16. When a person does all he can, do not blame him, though he does not succeed.

17. Being about to advise or reprehend any one, consider whether it ought to be done in public or in private, presently or at some other time, in what terms to do it; and in reproving, show no signs of choler, but do it with mildness.


18. Mock not, nor jest at any thing serious.

19. Wherein you reprove another, be unblamable yourself; for example is more prevalent than precept.

20. Use no reproachful language against any one, neither curse, nor revile.

21. Be not hasty to believe reports to the disadvantage of others.

22. In your apparel be modest, and endeavor to accommodate nature rather than to procure admiration; keep to the fashions of your equals: such as are civil and orderly with respect to times and places.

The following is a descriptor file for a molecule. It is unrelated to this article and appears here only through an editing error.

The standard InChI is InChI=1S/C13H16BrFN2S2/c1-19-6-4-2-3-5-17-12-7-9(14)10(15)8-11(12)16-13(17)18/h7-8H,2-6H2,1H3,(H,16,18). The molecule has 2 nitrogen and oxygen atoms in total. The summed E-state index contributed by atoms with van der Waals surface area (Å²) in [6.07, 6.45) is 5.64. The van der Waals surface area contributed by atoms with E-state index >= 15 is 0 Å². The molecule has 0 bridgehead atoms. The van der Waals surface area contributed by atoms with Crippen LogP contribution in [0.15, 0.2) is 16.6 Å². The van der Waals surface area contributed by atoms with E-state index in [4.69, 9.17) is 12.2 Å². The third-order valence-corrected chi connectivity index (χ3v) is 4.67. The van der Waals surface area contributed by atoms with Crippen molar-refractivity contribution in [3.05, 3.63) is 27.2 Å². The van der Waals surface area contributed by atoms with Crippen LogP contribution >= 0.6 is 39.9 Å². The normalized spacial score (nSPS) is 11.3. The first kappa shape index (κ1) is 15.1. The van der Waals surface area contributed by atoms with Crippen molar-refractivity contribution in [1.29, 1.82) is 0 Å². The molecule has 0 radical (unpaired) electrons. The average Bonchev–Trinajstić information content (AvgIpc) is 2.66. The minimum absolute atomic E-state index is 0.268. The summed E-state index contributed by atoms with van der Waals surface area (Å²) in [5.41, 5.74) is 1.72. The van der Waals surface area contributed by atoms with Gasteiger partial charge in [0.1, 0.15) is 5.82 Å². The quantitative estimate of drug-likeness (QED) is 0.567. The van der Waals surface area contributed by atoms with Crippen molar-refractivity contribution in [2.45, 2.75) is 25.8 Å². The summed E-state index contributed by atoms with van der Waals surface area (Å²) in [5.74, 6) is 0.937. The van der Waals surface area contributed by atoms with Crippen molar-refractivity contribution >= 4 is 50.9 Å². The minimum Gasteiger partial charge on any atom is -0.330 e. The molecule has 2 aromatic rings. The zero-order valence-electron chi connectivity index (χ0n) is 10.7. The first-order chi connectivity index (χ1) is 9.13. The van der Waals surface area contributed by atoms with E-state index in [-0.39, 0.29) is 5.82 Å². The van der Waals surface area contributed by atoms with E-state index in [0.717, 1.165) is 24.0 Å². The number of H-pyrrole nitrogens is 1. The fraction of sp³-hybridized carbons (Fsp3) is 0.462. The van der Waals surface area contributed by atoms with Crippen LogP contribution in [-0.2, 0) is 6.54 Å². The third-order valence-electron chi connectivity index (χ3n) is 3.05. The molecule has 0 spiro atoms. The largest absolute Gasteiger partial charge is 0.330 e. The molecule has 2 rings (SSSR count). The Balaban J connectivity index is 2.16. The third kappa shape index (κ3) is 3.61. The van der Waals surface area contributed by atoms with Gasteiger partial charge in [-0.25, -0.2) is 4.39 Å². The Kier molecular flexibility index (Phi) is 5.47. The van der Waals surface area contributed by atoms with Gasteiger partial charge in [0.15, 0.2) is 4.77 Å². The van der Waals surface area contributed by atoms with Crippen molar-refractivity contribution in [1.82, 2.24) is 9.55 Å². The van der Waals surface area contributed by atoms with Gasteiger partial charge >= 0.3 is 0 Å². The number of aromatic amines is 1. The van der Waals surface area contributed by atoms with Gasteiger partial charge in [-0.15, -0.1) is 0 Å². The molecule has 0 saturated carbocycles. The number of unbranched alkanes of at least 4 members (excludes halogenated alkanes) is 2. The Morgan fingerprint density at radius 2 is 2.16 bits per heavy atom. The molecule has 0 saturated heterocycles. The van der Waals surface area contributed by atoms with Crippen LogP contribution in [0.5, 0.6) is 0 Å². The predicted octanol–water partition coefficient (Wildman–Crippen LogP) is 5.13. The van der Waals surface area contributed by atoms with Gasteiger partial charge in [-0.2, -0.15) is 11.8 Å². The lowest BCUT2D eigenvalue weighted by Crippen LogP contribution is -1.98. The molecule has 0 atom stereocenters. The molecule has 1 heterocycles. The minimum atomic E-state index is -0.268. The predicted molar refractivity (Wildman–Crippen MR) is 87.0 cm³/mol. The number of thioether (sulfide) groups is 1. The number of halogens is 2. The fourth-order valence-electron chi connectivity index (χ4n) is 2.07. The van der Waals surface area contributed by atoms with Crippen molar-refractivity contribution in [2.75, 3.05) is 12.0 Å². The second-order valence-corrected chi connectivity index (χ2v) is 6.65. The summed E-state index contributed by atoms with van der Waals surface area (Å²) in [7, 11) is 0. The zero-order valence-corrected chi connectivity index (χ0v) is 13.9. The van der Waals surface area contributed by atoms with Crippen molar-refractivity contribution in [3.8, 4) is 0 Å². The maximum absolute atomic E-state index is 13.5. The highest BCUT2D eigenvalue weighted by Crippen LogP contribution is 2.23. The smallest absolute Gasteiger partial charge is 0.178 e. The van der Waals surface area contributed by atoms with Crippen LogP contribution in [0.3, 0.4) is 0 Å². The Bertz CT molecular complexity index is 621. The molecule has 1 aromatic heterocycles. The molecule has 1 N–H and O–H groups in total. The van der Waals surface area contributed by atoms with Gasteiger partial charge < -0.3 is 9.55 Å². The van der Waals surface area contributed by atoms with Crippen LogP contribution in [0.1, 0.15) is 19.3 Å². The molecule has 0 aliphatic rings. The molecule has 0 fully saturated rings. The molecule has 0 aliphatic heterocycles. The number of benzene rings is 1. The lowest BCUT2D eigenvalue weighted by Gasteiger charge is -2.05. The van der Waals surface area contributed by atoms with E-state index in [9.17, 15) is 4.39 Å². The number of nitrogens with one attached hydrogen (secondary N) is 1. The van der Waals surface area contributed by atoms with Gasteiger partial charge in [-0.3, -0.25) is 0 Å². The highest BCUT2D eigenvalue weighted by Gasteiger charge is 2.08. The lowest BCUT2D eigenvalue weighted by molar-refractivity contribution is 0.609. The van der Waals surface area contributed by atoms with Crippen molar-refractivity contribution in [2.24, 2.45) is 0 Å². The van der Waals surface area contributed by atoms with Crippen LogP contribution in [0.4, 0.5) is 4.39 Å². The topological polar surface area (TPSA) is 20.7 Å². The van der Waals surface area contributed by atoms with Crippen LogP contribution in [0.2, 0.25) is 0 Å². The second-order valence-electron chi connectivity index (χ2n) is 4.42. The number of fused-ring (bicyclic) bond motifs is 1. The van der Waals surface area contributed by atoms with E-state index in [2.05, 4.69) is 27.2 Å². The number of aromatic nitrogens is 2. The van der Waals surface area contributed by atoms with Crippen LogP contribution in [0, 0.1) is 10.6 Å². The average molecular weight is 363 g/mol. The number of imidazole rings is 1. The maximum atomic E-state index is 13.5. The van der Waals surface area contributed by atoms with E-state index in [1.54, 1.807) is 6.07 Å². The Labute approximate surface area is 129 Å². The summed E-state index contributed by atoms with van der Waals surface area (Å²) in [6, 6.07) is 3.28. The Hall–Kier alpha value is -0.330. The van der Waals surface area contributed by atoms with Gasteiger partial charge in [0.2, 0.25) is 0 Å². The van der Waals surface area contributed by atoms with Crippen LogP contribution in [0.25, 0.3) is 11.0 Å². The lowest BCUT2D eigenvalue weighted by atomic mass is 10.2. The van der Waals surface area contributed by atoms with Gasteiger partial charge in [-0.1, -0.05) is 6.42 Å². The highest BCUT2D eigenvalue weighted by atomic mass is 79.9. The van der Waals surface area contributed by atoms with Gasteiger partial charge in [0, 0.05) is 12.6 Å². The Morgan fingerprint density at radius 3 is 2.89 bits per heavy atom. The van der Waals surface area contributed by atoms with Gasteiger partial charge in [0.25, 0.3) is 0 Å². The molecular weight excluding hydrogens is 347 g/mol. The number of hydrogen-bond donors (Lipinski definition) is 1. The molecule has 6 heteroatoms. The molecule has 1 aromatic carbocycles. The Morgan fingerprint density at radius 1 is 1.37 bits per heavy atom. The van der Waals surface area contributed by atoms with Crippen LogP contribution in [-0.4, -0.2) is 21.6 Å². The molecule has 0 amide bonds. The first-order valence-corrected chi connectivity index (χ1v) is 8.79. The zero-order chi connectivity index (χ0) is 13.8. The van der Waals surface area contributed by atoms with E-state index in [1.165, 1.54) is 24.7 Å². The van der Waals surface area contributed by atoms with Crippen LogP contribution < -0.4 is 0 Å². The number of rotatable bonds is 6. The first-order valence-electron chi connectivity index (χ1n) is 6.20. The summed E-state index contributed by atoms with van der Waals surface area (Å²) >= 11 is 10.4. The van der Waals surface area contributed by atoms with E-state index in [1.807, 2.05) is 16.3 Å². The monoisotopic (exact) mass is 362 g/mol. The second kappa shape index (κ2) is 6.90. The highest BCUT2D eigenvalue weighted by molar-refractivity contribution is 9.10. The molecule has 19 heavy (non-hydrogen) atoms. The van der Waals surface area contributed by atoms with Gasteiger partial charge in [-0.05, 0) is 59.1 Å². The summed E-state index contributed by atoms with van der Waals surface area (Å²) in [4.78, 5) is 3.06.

23. Play not the peacock, looking every where about your person to see if you be well decked, and if your clothes set handsomely.

24. Associate with persons of good character, if you have a regard for your own; for it is better to be alone, than in bad company.

25. Let your conversation be without malice or envy; and in all cases of passion, admit reason to govern.

26. Be not immodest in urging your friend to discover a secret.

27. Utter not base or frivolous things among grave or learned men; nor introduce deep subjects or difficult questions among the ignorant; nor things hard to be believed.

28. Jest not where none takes pleasure in mirth; laugh not loud, nor at all, without occasion. Deride no man’s misfortune.